Shorts or swim trunks: First off with my bikes and my body build, I cannot even think of riding in shorts. I would burn my thighs on the engine/exhaust. I know some of you don’t have this issue and ride fine without this problem. I know Shorts are cooler on hot days especially in an urban area where you don’t get much airflow. But you have very little protection from anything flying up off the road, thrown out of car windows, or god forbid if you go down. If you think about it, sliding on bare skin it would not take long to burn through all your skin to the muscle layer and even bone.
Leather or Kevlar Armored Pants: This is on the extreme other side from shorts. You can slide a long way before you burn through Leather or Kevlar armored or even the ones without the armor. They more than triple the time you can be sliding before your skin hits the pavement. The issue with these are they are HOT even when vented they are warm. They are also expensive to buy. You see many sport bike riders/racers that wear these.
Capri’s : You know these are those longer than shorts but they don’t cover your ankles or lower calves that are really popular. I see a lot of women riders wearing these with tennis shoes and even with crocs or sandals. The do cover more than shorts and are cooler than long pants but they are also usually made of light weight material and so are not much protection at all.
Carhart/ Canvas /Firehose : Carhart is the brand name of a company that makes workwear used all over the world and it know to be very strong and durable. I know from experience that even my EMT trama shears have problems cutting the Canvas material that Carhart uses in it’s cloths. I personally like Carhart or Walls or there are other manufactures that make the same type of cloths. They last and are not too expensive. But of course they also have drawbacks. They are Hot in the summer. They are stiff especially when new. I usually buy Mens since they seem to last longer but to do that I have to go up about two sizes above my normal because they have no give in the sizing. I put Firehose in this same area because I would think they are similar but I have not personally tired them yet. I want to but they are pricey and you have to order them over the internet so I can’t try them on. This makes me uneasy. So if anyone has tired these please let me know what you think. (update: I have a friend who tired these. He said they were not good at keeping the bike heat away. He burned the crap out his let when he wore them.)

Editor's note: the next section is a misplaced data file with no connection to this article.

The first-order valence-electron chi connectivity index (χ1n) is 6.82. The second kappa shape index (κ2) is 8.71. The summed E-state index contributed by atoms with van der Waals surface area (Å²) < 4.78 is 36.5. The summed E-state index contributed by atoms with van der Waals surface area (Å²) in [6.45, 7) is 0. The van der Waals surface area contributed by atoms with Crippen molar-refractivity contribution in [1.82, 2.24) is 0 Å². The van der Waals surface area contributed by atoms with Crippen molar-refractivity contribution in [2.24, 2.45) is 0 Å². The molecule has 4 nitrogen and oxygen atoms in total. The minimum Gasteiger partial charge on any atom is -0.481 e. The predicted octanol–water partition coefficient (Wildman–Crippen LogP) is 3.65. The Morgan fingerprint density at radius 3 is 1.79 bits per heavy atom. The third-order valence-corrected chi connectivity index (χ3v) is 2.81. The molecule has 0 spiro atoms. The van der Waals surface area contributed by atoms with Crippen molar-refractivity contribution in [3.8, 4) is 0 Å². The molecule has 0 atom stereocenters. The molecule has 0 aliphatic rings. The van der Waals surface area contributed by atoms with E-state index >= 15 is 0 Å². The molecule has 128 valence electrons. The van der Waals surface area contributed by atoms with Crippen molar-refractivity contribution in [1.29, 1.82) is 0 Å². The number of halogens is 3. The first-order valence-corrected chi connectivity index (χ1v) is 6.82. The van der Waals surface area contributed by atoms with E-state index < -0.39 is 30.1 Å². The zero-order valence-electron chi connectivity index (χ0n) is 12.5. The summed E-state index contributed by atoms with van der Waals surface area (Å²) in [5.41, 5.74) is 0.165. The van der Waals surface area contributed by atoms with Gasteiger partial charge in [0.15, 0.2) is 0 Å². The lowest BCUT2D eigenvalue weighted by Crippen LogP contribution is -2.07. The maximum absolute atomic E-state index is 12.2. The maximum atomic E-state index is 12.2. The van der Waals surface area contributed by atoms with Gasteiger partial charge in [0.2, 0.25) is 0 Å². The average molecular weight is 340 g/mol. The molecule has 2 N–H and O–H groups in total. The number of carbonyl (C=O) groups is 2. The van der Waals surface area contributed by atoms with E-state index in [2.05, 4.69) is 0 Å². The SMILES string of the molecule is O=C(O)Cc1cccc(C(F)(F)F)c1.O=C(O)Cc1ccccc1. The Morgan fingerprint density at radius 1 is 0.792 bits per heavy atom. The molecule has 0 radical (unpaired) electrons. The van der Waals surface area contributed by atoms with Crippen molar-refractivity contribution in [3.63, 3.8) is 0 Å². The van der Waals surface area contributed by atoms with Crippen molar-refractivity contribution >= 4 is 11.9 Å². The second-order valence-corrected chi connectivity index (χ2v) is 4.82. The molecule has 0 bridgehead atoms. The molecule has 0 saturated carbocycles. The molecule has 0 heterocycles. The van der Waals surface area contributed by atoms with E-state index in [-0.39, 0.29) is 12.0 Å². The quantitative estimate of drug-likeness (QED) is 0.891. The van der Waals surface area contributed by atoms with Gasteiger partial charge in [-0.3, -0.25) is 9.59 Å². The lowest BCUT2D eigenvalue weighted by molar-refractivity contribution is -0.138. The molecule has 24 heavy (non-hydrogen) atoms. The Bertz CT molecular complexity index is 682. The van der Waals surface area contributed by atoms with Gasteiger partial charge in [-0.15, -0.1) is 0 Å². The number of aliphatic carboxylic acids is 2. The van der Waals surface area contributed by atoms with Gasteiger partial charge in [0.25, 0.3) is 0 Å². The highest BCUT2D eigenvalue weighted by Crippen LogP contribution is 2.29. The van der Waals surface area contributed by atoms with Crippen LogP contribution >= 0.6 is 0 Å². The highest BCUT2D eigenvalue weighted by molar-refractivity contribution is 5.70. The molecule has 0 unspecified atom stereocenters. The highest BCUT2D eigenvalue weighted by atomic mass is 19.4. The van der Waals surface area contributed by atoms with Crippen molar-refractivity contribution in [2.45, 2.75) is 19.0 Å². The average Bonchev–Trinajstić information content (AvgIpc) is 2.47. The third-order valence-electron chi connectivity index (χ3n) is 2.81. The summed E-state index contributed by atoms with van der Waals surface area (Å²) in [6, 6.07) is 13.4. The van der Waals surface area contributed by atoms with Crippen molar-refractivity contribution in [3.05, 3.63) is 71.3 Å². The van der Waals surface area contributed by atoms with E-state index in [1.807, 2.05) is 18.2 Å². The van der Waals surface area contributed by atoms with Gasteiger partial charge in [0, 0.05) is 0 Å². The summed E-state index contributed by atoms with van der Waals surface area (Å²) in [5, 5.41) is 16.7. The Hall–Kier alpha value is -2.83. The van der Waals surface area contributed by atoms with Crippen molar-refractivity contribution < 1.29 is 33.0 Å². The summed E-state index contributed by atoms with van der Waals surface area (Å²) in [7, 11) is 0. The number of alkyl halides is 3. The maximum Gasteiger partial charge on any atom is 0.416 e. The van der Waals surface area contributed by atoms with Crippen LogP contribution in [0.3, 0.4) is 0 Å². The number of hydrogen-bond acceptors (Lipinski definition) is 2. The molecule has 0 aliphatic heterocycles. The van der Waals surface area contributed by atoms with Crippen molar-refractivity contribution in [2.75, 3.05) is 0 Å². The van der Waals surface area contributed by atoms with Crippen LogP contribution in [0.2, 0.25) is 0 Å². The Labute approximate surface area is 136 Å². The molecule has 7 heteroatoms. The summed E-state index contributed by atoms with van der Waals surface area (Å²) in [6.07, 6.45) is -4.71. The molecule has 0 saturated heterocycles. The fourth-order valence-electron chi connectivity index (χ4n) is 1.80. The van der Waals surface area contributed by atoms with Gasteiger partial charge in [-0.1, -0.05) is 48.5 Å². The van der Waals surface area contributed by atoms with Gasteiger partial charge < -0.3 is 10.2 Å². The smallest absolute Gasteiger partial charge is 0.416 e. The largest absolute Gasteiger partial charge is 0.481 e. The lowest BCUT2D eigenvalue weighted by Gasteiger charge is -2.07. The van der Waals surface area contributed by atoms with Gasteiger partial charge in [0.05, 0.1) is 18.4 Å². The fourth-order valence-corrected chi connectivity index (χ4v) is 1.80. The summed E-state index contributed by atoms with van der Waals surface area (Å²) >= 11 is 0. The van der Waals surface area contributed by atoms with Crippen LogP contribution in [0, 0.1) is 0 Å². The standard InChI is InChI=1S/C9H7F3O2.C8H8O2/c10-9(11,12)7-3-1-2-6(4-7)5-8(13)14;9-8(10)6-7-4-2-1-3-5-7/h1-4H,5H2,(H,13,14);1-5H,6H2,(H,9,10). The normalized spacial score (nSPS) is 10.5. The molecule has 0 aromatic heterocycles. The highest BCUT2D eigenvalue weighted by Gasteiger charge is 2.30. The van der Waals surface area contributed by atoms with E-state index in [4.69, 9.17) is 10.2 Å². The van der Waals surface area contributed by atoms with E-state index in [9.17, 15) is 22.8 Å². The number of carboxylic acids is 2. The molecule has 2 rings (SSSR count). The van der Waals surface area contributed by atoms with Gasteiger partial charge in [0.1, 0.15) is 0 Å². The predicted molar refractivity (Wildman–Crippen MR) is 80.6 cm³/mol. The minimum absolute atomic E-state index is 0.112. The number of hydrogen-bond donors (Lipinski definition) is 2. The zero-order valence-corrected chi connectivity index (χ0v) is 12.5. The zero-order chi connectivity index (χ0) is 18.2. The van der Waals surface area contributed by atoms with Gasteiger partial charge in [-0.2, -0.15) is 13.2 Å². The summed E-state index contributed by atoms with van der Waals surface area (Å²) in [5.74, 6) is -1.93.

Dress Pants/ Slacks : Dress Pants or Slacks are long pants and do give some protection and I must confess to wearing them myself but I do tend to wear thicker, EMT or Military BDU pants that are stronger. You should consider what the pants are made of when riding. Polyester will melt and that will cause even more issues.
Riding Jeans: These are Jeans you can buy that have Kevlar, nomex, and/or armor. These are more costly but they are a step down from racing leathers. So they would be very good for riding. They do tend to be stiff and usually need to go up a size to get the right fit.
Jeans: Jeans are the go to riding wear. Most people have several pairs and they will help protect in most crashes. They are not expensive (unless you have to have designer).
Chaps: Chaps most people wear in the cold weather over jeans but I have seen they over shorts in the summer. I don’t personally like this but it is safer than shorts alone as long as the shorts are long enough no skin is exposed when you have the chaps on.
I suggest jeans at the least when riding
So since this is Cinco de Mayo, I wanted to do to day's article on Drinking and riding. We all know we do things we are not proud of when drinking and we all say we know our limit but think about all the motor skills it takes to ride a motorcycle. It is not something we get on your first try. We have to practice and practice. Drinking makes our reflexes and reactions slower without us really noticing until it is too late. As a firefighter / EMT I have been on may a motorcycle crash and I can honestly say over half involved Alcohol. I have also been "voice of Reason" that took keys or disabled a bike so someone too drunk would not be able to ride home. pulling spark plug wires works, Don't flatten the tires, they will just try to ride on the flats anyway. I don't recommend doing anything that will cost money to fix. Just something simple so the bike won't start. Then they are forced to find another way home or to stay put until they are sober.
On this May 2nd I want to talk about the Motorcycle Safety Classes.